So who decides speeds on a stretch of highway should be 70, or motorists in a neighborhood should drive 25?
Meet Don Davis. He sets the limits in Wake, Durham, Franklin, Granville, Vance, Person and Warren Counties.
That's right, theDepartment of Transportationhas one speed limit specialist for seven counties.
Davis uses some high-tech equipment, like a slope meter to check for safe speeds in curves. Most of the analysis is low-tech.
"One thousand one, one thousand two, one thousand three, one thousand four, one thousand five," Davis counts as a car drives by.
Davis says he responds to every speed limit complaint that comes in to the DOT. But with one man checking all those roads there are some mistakes. And most of the errors are on the side of caution.
"We have some speed limits out there that are probably not the correct speed limit, but generally they're on the slow side rather than on the fast side," Davis says. "We have a lot of speed limits out there that probably are unjustifiably slow."
Drivers agree. One of the speed limits they call the most unjustifiable is on a road in west Raleigh: Centennial Parkway from Lake Wheeler to Avent Ferry.
People who drive the road every day say the speed limit started at 50, then dropped to 45. Now it is posted at 40. Speed limit setters say this is just one of those roads.
"Sometimes just the magnitude of it, roads can get lost in the shuffle, but it has become apparent now that this one is in the works and is going to be corrected," says Tom Gould.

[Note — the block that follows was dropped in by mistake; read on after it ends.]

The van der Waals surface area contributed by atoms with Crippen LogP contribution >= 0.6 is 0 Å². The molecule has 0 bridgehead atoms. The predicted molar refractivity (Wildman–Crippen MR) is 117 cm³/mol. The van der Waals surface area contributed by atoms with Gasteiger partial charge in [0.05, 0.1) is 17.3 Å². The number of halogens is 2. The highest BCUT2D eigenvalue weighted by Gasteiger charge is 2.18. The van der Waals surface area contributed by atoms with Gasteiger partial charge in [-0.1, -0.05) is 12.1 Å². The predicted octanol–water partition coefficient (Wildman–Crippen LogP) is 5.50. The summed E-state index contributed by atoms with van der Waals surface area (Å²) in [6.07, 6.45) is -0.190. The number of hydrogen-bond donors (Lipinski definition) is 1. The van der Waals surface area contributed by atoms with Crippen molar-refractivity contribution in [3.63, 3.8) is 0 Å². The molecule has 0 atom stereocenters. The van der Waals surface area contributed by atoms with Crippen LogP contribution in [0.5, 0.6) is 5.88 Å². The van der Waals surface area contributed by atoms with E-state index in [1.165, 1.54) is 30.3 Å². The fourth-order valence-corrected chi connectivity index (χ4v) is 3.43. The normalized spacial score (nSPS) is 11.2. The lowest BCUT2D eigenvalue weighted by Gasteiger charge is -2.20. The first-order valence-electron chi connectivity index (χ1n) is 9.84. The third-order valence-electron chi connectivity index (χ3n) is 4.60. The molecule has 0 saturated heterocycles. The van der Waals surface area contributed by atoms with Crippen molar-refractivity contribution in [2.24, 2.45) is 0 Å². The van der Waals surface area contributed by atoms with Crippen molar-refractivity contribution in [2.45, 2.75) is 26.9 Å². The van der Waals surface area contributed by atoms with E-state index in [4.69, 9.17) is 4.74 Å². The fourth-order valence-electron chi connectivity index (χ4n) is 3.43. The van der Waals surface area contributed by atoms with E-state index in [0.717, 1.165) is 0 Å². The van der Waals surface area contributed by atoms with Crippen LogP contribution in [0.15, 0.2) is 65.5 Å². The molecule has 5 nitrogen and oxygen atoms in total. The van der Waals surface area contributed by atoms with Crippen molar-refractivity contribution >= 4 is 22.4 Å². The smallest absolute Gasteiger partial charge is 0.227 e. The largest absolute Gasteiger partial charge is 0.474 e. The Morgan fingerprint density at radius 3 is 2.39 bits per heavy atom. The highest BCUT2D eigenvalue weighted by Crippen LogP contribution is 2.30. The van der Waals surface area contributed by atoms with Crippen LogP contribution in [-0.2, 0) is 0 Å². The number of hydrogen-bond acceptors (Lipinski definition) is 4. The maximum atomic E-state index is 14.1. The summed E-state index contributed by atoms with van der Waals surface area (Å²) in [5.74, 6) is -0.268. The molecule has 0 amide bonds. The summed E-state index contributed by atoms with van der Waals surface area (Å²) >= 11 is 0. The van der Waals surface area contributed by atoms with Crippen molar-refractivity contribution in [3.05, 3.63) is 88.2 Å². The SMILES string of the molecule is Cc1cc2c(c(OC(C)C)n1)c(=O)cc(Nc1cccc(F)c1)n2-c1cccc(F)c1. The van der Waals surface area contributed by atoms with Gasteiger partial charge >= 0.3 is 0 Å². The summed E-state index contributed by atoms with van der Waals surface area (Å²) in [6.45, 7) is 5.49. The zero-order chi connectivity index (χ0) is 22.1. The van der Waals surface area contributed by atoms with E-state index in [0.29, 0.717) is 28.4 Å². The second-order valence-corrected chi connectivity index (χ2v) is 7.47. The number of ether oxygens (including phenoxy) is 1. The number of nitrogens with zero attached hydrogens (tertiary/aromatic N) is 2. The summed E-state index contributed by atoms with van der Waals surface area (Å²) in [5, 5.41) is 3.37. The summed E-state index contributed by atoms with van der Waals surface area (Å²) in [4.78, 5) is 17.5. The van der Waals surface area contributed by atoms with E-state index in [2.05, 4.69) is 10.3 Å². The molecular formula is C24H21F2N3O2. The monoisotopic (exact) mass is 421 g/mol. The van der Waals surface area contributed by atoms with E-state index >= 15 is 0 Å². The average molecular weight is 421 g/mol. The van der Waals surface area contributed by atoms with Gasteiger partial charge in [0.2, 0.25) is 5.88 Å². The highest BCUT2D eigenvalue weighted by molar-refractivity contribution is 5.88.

Gould is the DOT's top man in the seven-county district that includes Wake County. He says the confusion for drivers was caused by confusion between governments.
"That roadway was opened to the public initially without any actual speed limit sign placed on it," Gould says. "It was then incorporated into the city of Raleigh basically without the state realizing it, and I understand the city was then enforcing their statutory 35."
Many drivers who got tickets when the speed limit changed say they think the new speed limit on Centennial Parkway does not make sense.
"I think it should be at least 45-50. Forty is a little slow for that road, at least now, when there's more traffic, more people, more stuff going on," one driver says.
The man who sets the speed limit says he gets lots of complaints, and he can't keep everyone happy. Davis wants people to know one thing: "I personally put a lot of thought into it. We don't just arbitrarily put a speed limit up."
If you are concerned about the speed limit on a particular road, you can reach Don Davis or his supervisors at (919) 560-6856.